5. TROOP ESCORT – Uniformed members who flank the walkway between the house of worship or funeral home and the coach/caisson and gravesite.
  6. FIRING PARTY – Four or eight honor guard members (including the commander) who fire three volleys over the gravesite during the graveside service.
  7. PALLBEARERS – Six or eight honor guard members designated to carry the casket.
  8. HONORARY PALLBEARERS – Six or eight friends of the deceased and/or uniformed personnel designated to flank the pallbearers. At the discretion of the NOK.
  9. CAISSON – A fire truck with the hose bed used to transport the casket. Some cemeteries have a replica caisson made of wood that is either pulled by horses or the honorary pallbearers.
  10. MOTOR ESCORT – a minimum of two but no more than four LEOs on motorcycles to help the funeral procession through traffic.
  11. LAST RADIO CALL – Coordinated with central dispatch. The call goes out for the deceased’s badge number with no reply.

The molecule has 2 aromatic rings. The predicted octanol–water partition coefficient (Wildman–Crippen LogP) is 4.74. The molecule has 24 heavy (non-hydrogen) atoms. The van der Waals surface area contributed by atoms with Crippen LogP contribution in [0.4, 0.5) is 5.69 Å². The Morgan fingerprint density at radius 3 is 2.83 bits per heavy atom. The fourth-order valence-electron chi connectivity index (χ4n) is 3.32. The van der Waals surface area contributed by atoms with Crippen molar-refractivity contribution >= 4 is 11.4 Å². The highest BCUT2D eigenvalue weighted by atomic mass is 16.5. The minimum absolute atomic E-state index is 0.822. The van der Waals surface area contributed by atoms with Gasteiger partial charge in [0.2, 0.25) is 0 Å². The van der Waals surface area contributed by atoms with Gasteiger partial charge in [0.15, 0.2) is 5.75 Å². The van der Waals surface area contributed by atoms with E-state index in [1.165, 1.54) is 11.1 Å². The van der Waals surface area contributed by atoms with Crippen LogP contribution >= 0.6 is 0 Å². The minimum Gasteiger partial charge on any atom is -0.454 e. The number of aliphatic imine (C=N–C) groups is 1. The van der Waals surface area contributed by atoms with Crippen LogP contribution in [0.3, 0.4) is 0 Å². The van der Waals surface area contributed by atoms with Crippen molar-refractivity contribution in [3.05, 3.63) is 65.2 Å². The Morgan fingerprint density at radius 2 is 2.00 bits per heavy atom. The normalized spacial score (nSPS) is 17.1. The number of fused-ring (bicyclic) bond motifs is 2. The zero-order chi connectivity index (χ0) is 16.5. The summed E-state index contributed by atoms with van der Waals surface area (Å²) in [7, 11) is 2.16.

12. CAPARISONED HORSE – A saddled rider less horse.
  13. AVIATION FLYOVER – A single aircraft coordinated to fly over before the flag fold and presentation to the NOK.
  14. BURIAL AT SEA – If the uniformed member served with a marine unit, burial at sea (casket or urn) is authorized provided it is in accordance with local environmental requirements.
  15. PIPES AND DRUMS – the musical unit to play whenever the casket is transferred from a building to transportation and to the gravesite.
  16. LONE PIPER – For funerals not authorized a full pipe band.
  17. USHERS – (not a ceremonial element, can be department employees or family friends, check with NOK) used in the chapel service to direct the attendees where to sit.

I. FUNERAL HONORS CATEGORIES

The following categories outline each ceremonial element provided and the number of members of the element in parenthesis. There are specifics listed below that only apply to a LEO or firefighter funeral.

  1. Full Honors Funeral – Line of Duty Death. A uniformed sworn employee who sustains a Line of Duty Death as designated by the Sheriff/Chief and is in good standing with the agency, receives the following:
    1. Casket Watch (2)
    2. Pallbearers (8)
    3. Honorary Pallbearers (8)
    4. Flag Draped Casket (US, state, or municipal – NOK)
    5. Flag Fold (2+) and presentation
    6. Color Guard (4+)
    7. Apparatus Caisson